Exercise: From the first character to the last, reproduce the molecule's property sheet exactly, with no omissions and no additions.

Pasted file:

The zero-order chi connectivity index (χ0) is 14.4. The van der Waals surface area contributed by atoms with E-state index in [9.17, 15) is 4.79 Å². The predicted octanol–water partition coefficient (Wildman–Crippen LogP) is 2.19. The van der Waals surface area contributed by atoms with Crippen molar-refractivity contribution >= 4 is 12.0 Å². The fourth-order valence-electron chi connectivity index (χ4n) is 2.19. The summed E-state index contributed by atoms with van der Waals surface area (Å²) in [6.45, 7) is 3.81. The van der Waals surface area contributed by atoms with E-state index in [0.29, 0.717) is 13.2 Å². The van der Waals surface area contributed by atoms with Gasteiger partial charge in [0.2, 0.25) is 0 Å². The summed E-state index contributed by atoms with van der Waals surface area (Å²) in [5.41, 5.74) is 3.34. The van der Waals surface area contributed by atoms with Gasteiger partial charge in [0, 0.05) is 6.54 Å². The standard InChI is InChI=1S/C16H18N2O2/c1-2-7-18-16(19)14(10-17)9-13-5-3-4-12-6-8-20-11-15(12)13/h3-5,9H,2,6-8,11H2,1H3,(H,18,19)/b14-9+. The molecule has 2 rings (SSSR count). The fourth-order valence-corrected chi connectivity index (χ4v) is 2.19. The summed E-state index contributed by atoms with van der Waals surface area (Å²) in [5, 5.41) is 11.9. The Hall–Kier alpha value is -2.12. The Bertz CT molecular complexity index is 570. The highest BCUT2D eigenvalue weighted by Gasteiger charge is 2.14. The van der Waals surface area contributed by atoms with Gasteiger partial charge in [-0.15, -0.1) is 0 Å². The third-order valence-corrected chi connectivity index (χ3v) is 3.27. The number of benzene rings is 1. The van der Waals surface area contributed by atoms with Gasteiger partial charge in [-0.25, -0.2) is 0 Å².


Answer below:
The zero-order chi connectivity index (χ0) is 14.4. The van der Waals surface area contributed by atoms with E-state index in [9.17, 15) is 4.79 Å². The predicted octanol–water partition coefficient (Wildman–Crippen LogP) is 2.19. The van der Waals surface area contributed by atoms with Crippen molar-refractivity contribution >= 4 is 12.0 Å². The fourth-order valence-electron chi connectivity index (χ4n) is 2.19. The summed E-state index contributed by atoms with van der Waals surface area (Å²) in [6.45, 7) is 3.81. The van der Waals surface area contributed by atoms with E-state index in [0.29, 0.717) is 13.2 Å². The van der Waals surface area contributed by atoms with Gasteiger partial charge in [0.2, 0.25) is 0 Å². The summed E-state index contributed by atoms with van der Waals surface area (Å²) in [5.41, 5.74) is 3.34. The van der Waals surface area contributed by atoms with Gasteiger partial charge in [0, 0.05) is 6.54 Å². The standard InChI is InChI=1S/C16H18N2O2/c1-2-7-18-16(19)14(10-17)9-13-5-3-4-12-6-8-20-11-15(12)13/h3-5,9H,2,6-8,11H2,1H3,(H,18,19)/b14-9+. The molecule has 2 rings (SSSR count). The fourth-order valence-corrected chi connectivity index (χ4v) is 2.19. The summed E-state index contributed by atoms with van der Waals surface area (Å²) in [5, 5.41) is 11.9. The Hall–Kier alpha value is -2.12. The Bertz CT molecular complexity index is 570. The highest BCUT2D eigenvalue weighted by Gasteiger charge is 2.14. The van der Waals surface area contributed by atoms with Gasteiger partial charge in [-0.15, -0.1) is 0 Å². The third-order valence-corrected chi connectivity index (χ3v) is 3.27. The number of benzene rings is 1. The van der Waals surface area contributed by atoms with Gasteiger partial charge in [-0.25, -0.2) is 0 Å².